How Simulation-Based Training Enhances Pediatric Nurse Education
Students in the nursing lab at John Carroll University are practicing vital skills to save children’s lives.
One “patient” in the educational setting is Aria — a medical manikin (or mannequin) from CAE Healthcare that represents a 7-year-old child and features vocal expressions and sounds, an advanced airway, and neurological and bleeding systems. By mimicking human anatomy and physiology, the manikin allows pediatric-nursing students to develop hands-on clinical skills in a safe way that does not risk harm to actual patients.
Manikins and other simulation equipment have become powerful tools in pediatric-nurse training programs.
Benefits of Simulation-Based Training in Nursing
Simulation-based training is an educational technique that creates realistic scenarios in a controlled environment. It allows future and current nurses to improve their skills and learn from mistakes. Furthermore, nurses can enhance their pediatric assessment skills and advance proficiency in the nursing process — all while reducing anxiety about pediatric care.
Simulation has been enhanced by many high-tech developments. The technology in simulation-based learning is designed to prepare users for cognitive, psychomotor, and affective skills. Being interactive, the training requires face-to-face educational sessions.
In addition to manikins, simulation scenarios and processes can include:
- Partial-task simulators — models (e.g., hands-arms) used to implement a clinical skill or task that can be repeated by students, for example placing an airway or wound suturing.
- Virtual reality — uses computers and standardized patients (virtual patients) to create a realistic learning and evaluation setting.
- E-learning — computer-generated simulators represent tasks or settings used to facilitate learning.
Nursing students use simulation learning experiences to practice, and they receive corrective feedback embedded into a simulator that allows them to become competent. Meanwhile, faculty members evaluate students’ skills, including critical thinking.
Building Skills and Confidence
Competency and confidence are among the personal goals of pediatric-nursing students. In the college lab, practice through simulation manikins allows nursing students to prepare for true-to-life medical situations without fear of performing procedures. The manikins are the closest things to real people with real conditions and injuries.
Importantly, simulation-based education prepares nurses for careers in pediatrics. From infancy through adolescence, children have different stages of development that affect their interactions with nurses. Challenges in pediatric nursing include treating frightened and confused children, inflicting pain on babies and young children, and keeping stressed parents informed and calm.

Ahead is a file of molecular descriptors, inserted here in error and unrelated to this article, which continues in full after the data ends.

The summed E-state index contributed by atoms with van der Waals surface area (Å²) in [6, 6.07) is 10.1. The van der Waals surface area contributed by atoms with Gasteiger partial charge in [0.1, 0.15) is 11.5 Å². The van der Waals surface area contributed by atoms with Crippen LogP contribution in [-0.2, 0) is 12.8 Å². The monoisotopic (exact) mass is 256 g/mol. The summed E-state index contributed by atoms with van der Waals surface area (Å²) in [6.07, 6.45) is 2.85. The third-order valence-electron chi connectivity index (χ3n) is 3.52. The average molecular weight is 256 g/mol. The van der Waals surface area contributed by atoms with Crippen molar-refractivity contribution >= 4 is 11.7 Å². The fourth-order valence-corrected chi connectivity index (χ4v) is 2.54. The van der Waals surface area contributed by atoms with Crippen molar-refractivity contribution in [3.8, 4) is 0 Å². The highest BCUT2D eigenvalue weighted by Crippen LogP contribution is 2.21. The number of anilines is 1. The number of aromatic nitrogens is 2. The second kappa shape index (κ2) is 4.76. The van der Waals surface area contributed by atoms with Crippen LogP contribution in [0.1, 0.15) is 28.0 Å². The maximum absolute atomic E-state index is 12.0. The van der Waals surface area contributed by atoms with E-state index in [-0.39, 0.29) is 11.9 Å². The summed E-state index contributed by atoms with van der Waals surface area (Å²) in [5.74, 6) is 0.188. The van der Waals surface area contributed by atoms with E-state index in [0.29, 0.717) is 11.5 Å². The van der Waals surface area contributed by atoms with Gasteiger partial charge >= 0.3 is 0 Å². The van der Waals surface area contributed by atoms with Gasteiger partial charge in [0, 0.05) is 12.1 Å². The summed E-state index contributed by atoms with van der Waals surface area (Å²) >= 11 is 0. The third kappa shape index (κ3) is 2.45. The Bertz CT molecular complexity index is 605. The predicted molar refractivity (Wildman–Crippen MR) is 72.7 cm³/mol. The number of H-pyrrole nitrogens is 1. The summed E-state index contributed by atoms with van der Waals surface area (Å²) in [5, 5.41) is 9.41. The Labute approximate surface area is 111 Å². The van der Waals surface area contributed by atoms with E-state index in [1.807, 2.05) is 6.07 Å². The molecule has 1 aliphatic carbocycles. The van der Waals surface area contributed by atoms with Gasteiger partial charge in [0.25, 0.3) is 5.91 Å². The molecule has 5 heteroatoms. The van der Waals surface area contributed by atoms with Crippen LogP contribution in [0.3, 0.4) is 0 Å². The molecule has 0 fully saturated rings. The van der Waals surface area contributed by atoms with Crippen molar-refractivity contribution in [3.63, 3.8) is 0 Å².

Infants, in particular, are a special population because pediatric nurses cannot explain procedures to them like they can older children. Nurses must focus on maintaining a steady hand and composure when caring for them. Fortunately, John Carroll University’s nursing students have the advantage of developing the skills to treat babies with the help of Luna, the infant manikin from CAE Healthcare, that enables learners to gain proficiency in newborn assessment, resuscitation, and advanced life support.
Innovative Nurse Training
Indeed, training for nursing pediatric patients presents some challenges and limitations. Innovative strategies like simulation-based learning enhance prelicensure nursing education. Simulation can also promote teamwork and collaboration and the ability to develop a protocol for treating patients.
Advancement in technology allows John Carroll University to deliver meaningful, interactive, and intentional clinical experiences for nursing students that accomplish three objectives:
- enhance their pediatric assessment skills
- reduce their anxiety about pediatric inpatient care
- advance their proficiency in the nursing process
John Carroll University offers a Bachelor of Science in Nursing (BSN) program that features low- and high-fidelity nursing simulation labs, where students learn to practice skills that coincide with classroom lectures and clinical experiences. Specialized courses, such as Obstetrics, Immediate Newborn Care, and Pediatrics, are linked with simulated experiences focusing on nursing care.
Pursue a nursing degree at John Carroll University, a private Jesuit university near Cleveland, Ohio, which offers state-of-the-art clinical training across the region’s three major healthcare systems.